Sweden worried by fatal police brutality
The death of a 20-year-old with Down syndrome has shocked Sweden. He died after a police officer who felt threatened by the young man, who was carrying a toy pistol, shot him. This was the seventh case of a fatal police shooting this year. Sweden's press sees a number of problems with the police system that urgently need to be addressed.
The investigation should be placed in the hands of an independent body rather than with the police, Aftonbladet is convinced:
“This tragic death once again raises the question: why are police officers being investigated by the police? Why isn't an independent authority doing this work? With the current case this question has once again become urgent. An independent authority would be better for everyone concerned. The police wouldn't have to constantly deal with accusations of internal wheeling and dealing. And the general public would have more trust in the investigations.”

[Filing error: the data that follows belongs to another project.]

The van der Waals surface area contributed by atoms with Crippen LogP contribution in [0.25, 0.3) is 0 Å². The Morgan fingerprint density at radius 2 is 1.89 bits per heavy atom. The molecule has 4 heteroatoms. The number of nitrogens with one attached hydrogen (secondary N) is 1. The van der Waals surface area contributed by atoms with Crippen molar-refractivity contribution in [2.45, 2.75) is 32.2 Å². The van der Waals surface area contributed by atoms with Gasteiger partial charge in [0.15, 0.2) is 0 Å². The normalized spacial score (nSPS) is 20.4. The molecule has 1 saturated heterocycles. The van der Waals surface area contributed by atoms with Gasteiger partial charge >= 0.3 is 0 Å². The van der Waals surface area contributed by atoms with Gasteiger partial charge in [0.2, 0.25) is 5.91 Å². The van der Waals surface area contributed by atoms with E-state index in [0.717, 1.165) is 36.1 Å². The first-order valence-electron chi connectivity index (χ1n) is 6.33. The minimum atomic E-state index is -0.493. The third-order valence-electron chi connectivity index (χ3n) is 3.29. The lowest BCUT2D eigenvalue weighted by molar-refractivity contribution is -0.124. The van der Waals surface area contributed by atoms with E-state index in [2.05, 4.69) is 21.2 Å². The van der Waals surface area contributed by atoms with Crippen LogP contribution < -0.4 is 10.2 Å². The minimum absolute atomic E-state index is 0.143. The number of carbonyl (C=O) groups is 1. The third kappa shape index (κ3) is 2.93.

Stun guns to avoid escalation
The police must change its ways, Expressen demands:
“As soon as possible the police must receive better training on how to communicate with those who have a disability or are mentally ill. According to the police union, officers are not adequately trained in this regard. ... The best thing, of course, would be to avoid lethal violence. In a bid to reduce the use of service weapons, pilot projects using stun guns have been initiated in many Swedish municipalities. ... Stun guns can't completely replace service weapons. Nevertheless it is to be hoped that the use - or even the sight - of such guns can help de-escalate situations before they become menacing.”